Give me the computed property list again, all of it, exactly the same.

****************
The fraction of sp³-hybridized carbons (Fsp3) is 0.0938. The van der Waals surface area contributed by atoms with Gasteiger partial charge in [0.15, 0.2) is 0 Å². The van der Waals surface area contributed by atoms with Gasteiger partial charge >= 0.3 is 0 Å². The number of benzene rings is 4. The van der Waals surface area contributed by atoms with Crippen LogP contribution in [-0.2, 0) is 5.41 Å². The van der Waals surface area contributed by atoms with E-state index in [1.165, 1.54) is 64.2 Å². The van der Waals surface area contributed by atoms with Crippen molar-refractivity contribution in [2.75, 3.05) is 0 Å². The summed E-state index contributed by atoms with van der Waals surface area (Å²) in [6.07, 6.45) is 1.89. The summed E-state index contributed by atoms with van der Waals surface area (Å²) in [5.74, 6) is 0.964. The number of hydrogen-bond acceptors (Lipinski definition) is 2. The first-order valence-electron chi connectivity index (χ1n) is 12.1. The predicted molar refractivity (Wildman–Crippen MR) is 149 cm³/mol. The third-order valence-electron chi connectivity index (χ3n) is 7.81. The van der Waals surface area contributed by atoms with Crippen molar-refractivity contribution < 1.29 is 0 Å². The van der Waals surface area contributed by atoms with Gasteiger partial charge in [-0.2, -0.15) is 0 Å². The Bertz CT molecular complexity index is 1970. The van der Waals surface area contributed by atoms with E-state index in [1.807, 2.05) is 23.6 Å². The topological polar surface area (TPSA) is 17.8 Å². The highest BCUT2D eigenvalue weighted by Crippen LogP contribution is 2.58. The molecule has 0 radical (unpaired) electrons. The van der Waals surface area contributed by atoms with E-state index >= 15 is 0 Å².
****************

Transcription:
The fraction of sp³-hybridized carbons (Fsp3) is 0.0938. The van der Waals surface area contributed by atoms with Gasteiger partial charge in [0.15, 0.2) is 0 Å². The van der Waals surface area contributed by atoms with Gasteiger partial charge >= 0.3 is 0 Å². The number of benzene rings is 4. The van der Waals surface area contributed by atoms with Crippen LogP contribution in [-0.2, 0) is 5.41 Å². The van der Waals surface area contributed by atoms with E-state index in [1.165, 1.54) is 64.2 Å². The van der Waals surface area contributed by atoms with Crippen molar-refractivity contribution in [2.75, 3.05) is 0 Å². The summed E-state index contributed by atoms with van der Waals surface area (Å²) in [6.07, 6.45) is 1.89. The summed E-state index contributed by atoms with van der Waals surface area (Å²) in [5.74, 6) is 0.964. The number of hydrogen-bond acceptors (Lipinski definition) is 2. The first-order valence-electron chi connectivity index (χ1n) is 12.1. The predicted molar refractivity (Wildman–Crippen MR) is 149 cm³/mol. The third-order valence-electron chi connectivity index (χ3n) is 7.81. The van der Waals surface area contributed by atoms with Crippen molar-refractivity contribution < 1.29 is 0 Å². The van der Waals surface area contributed by atoms with Gasteiger partial charge in [-0.2, -0.15) is 0 Å². The Bertz CT molecular complexity index is 1970. The van der Waals surface area contributed by atoms with E-state index in [1.807, 2.05) is 23.6 Å². The topological polar surface area (TPSA) is 17.8 Å². The highest BCUT2D eigenvalue weighted by Crippen LogP contribution is 2.58. The molecule has 0 radical (unpaired) electrons. The van der Waals surface area contributed by atoms with E-state index >= 15 is 0 Å².